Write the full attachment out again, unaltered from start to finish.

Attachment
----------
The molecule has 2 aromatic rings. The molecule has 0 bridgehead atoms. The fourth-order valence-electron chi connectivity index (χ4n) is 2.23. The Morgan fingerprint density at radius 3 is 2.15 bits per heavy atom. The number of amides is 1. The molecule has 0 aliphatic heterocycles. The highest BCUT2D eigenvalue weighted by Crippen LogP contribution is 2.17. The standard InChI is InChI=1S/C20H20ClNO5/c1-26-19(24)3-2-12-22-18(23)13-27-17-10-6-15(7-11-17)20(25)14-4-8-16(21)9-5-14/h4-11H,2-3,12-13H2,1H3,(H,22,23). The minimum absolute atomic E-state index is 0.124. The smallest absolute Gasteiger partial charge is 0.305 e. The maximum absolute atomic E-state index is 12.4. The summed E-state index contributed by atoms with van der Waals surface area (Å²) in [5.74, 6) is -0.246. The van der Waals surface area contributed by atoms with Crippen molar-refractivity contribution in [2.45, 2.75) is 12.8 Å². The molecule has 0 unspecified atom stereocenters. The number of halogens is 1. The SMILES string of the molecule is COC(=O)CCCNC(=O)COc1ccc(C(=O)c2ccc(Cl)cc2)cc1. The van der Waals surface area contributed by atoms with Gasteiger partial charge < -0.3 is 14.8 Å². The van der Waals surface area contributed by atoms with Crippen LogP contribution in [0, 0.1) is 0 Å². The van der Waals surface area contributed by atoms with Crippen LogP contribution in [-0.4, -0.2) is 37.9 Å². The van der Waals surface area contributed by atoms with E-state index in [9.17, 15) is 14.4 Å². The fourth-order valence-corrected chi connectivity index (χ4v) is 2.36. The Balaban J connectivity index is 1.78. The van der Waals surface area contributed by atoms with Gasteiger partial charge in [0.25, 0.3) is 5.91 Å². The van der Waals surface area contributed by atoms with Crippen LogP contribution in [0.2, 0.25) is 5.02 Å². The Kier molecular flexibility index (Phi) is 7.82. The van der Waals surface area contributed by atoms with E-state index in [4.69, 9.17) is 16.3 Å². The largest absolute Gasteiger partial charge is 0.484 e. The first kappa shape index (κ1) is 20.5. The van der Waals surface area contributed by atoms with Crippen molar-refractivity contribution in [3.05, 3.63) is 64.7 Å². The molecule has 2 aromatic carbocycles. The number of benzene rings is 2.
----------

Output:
The molecule has 2 aromatic rings. The molecule has 0 bridgehead atoms. The fourth-order valence-electron chi connectivity index (χ4n) is 2.23. The Morgan fingerprint density at radius 3 is 2.15 bits per heavy atom. The number of amides is 1. The molecule has 0 aliphatic heterocycles. The highest BCUT2D eigenvalue weighted by Crippen LogP contribution is 2.17. The standard InChI is InChI=1S/C20H20ClNO5/c1-26-19(24)3-2-12-22-18(23)13-27-17-10-6-15(7-11-17)20(25)14-4-8-16(21)9-5-14/h4-11H,2-3,12-13H2,1H3,(H,22,23). The minimum absolute atomic E-state index is 0.124. The smallest absolute Gasteiger partial charge is 0.305 e. The maximum absolute atomic E-state index is 12.4. The summed E-state index contributed by atoms with van der Waals surface area (Å²) in [5.74, 6) is -0.246. The van der Waals surface area contributed by atoms with Crippen molar-refractivity contribution in [2.45, 2.75) is 12.8 Å². The molecule has 0 unspecified atom stereocenters. The number of halogens is 1. The SMILES string of the molecule is COC(=O)CCCNC(=O)COc1ccc(C(=O)c2ccc(Cl)cc2)cc1. The van der Waals surface area contributed by atoms with Gasteiger partial charge < -0.3 is 14.8 Å². The van der Waals surface area contributed by atoms with Crippen LogP contribution in [0, 0.1) is 0 Å². The van der Waals surface area contributed by atoms with Crippen LogP contribution in [-0.4, -0.2) is 37.9 Å². The van der Waals surface area contributed by atoms with E-state index in [9.17, 15) is 14.4 Å². The fourth-order valence-corrected chi connectivity index (χ4v) is 2.36. The Balaban J connectivity index is 1.78. The van der Waals surface area contributed by atoms with Gasteiger partial charge in [0.25, 0.3) is 5.91 Å². The van der Waals surface area contributed by atoms with Crippen LogP contribution in [0.2, 0.25) is 5.02 Å². The Kier molecular flexibility index (Phi) is 7.82. The van der Waals surface area contributed by atoms with E-state index in [4.69, 9.17) is 16.3 Å². The largest absolute Gasteiger partial charge is 0.484 e. The first kappa shape index (κ1) is 20.5. The van der Waals surface area contributed by atoms with Crippen molar-refractivity contribution in [3.05, 3.63) is 64.7 Å². The molecule has 2 aromatic carbocycles. The number of benzene rings is 2.